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Lookup NU author(s): Milad Masjedi,
Emeritus Professor Garth Johnson
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Patients with rotator cuff tear and degenerative shoulder joint disease commonly experience severe pain and reduced performance during activities of daily living. A popular way to treat these patients is by means of reverse anatomy shoulder prosthesis. Studying the kinematics of subjects with reverse anatomy implant would be useful in order to gain knowledge about functionality of different designs. It is hypothesized that the kinematics of these subjects, in the absence of rotator cuff muscles, differs from that of normal subjects. In this study the upper limb kinematics of 12 subjects with a Bayley-Walker reverse anatomy shoulder prosthesis while performing tasks common in everyday activities and those that represent the range of motion was analyzed and compared to that of 12 normal subjects. Each patient also completed an Oxford Shoulder Score. Substantial reduction in the Bayley-Walker subjects' ranges of motion was observed compared to normal subjects. The mean abduction angle decreased from 109 degrees (+/- 20) for normal subjects to 64 degrees (+/- 25). A similar trend was observed during flexion and axial rotation tasks. Furthermore, the normal group showed less variable ranges of motion performing the standard tasks, whereas for the prosthetic group this varied greatly, which is likely to be dependent on muscle strength. Although the decreased range of motion was prominent, subjects were able to complete most of the tasks by compensating with their elbow and trunk. The most challenging task for Bayley-Walker subjects was lifting an object to head height. (C) 2010 Elsevier B.V. All rights reserved.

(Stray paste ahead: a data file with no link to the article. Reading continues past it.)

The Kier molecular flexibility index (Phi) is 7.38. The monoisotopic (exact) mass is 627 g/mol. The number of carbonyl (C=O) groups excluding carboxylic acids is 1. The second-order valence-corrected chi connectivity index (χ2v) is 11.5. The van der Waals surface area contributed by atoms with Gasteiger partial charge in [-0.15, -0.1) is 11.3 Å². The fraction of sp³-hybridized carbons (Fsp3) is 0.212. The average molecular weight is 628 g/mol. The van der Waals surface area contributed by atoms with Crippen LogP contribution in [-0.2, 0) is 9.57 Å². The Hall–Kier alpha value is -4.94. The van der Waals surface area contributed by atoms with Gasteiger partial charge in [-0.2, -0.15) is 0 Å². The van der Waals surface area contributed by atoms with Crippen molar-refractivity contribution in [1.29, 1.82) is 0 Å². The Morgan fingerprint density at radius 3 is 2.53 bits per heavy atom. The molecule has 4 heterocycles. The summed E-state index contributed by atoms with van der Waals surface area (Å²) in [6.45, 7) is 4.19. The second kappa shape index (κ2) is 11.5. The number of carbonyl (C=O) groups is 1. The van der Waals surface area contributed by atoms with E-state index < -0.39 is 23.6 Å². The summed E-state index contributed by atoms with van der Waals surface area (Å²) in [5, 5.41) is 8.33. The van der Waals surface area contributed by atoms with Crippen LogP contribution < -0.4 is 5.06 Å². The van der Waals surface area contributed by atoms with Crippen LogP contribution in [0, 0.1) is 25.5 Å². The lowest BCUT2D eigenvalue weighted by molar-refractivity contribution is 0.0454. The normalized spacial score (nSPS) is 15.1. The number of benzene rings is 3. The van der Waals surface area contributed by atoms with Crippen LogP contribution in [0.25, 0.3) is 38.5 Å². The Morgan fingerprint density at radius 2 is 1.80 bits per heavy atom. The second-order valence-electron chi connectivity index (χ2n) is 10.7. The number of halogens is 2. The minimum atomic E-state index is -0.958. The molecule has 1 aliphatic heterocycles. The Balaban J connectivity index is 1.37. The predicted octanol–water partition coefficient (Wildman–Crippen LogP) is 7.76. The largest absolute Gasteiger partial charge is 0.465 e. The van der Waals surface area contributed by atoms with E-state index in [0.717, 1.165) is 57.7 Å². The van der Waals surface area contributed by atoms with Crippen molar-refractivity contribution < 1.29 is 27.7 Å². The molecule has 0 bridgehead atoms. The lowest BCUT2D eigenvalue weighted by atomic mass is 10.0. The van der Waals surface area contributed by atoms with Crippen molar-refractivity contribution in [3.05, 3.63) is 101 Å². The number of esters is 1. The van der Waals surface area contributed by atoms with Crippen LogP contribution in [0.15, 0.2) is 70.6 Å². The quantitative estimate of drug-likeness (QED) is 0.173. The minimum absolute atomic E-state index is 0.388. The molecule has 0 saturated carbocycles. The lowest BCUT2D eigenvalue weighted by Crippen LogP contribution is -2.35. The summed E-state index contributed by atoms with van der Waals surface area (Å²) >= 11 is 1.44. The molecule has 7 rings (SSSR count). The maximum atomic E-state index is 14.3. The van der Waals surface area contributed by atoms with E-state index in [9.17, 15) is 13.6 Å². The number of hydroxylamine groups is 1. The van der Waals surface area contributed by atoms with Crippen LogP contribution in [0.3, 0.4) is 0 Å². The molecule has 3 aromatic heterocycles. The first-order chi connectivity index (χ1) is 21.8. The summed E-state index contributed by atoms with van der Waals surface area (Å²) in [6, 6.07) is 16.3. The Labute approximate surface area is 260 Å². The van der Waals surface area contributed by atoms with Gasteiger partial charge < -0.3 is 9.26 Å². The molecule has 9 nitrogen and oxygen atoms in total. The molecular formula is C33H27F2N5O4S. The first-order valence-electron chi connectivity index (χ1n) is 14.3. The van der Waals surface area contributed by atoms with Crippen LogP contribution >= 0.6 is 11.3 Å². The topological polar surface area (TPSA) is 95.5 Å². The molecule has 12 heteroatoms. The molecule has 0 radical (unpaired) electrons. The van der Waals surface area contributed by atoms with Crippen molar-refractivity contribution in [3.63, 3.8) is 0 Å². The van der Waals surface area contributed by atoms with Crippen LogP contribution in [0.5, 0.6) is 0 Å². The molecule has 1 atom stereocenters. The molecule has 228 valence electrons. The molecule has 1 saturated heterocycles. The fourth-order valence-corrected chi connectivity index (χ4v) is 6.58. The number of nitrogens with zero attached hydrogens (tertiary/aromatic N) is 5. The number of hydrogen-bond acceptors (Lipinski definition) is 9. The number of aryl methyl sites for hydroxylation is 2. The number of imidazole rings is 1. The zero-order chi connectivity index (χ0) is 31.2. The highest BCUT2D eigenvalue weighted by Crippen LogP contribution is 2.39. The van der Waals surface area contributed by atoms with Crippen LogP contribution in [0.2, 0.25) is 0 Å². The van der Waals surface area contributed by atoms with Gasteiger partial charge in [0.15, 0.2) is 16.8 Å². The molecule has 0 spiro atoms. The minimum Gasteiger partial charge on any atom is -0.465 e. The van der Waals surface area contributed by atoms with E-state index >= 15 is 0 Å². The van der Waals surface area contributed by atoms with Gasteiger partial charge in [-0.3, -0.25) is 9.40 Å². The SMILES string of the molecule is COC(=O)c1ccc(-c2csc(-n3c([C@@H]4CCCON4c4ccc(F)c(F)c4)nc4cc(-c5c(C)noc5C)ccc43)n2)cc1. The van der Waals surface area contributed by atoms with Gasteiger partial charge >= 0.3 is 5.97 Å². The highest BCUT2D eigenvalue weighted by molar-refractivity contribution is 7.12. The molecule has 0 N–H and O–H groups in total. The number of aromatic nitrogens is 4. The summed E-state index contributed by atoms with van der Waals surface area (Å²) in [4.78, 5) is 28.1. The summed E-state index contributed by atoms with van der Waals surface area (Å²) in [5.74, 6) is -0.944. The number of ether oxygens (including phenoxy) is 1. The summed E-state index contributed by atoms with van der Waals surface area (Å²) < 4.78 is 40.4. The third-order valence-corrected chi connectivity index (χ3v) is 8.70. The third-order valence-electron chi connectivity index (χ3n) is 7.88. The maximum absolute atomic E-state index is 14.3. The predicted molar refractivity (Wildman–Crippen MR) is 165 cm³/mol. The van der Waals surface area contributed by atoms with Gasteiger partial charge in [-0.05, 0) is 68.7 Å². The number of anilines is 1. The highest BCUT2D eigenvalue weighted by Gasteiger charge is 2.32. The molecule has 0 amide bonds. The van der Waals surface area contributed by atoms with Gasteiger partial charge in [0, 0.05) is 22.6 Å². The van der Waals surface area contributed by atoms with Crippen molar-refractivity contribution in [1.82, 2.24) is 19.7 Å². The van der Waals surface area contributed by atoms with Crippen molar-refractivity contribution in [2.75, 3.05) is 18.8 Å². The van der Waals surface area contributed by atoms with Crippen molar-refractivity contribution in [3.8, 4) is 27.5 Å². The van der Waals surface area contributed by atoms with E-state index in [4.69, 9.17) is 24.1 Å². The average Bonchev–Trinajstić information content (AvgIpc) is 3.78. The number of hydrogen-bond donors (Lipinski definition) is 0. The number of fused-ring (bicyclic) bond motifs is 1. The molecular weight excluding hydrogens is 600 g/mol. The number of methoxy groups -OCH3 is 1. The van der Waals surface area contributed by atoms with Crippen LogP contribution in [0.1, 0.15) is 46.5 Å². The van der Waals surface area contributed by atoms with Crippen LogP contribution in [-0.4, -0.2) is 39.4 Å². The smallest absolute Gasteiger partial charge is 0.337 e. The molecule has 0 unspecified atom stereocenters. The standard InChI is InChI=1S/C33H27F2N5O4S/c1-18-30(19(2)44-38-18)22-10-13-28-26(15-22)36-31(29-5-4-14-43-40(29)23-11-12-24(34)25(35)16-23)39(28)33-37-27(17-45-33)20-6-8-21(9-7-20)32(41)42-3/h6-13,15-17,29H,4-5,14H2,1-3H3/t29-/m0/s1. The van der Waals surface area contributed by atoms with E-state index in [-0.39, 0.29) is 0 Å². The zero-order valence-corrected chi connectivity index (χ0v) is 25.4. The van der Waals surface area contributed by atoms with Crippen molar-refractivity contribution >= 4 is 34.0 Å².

Author(s): Masjedi M, Lovell C, Johnson GR
Publication type: Article
Publication status: Published
Journal: Human Movement Science
Print publication date: 27/07/2011
ISSN (print): 0167-9457
ISSN (electronic): 1872-7646
Publisher: Elsevier BV
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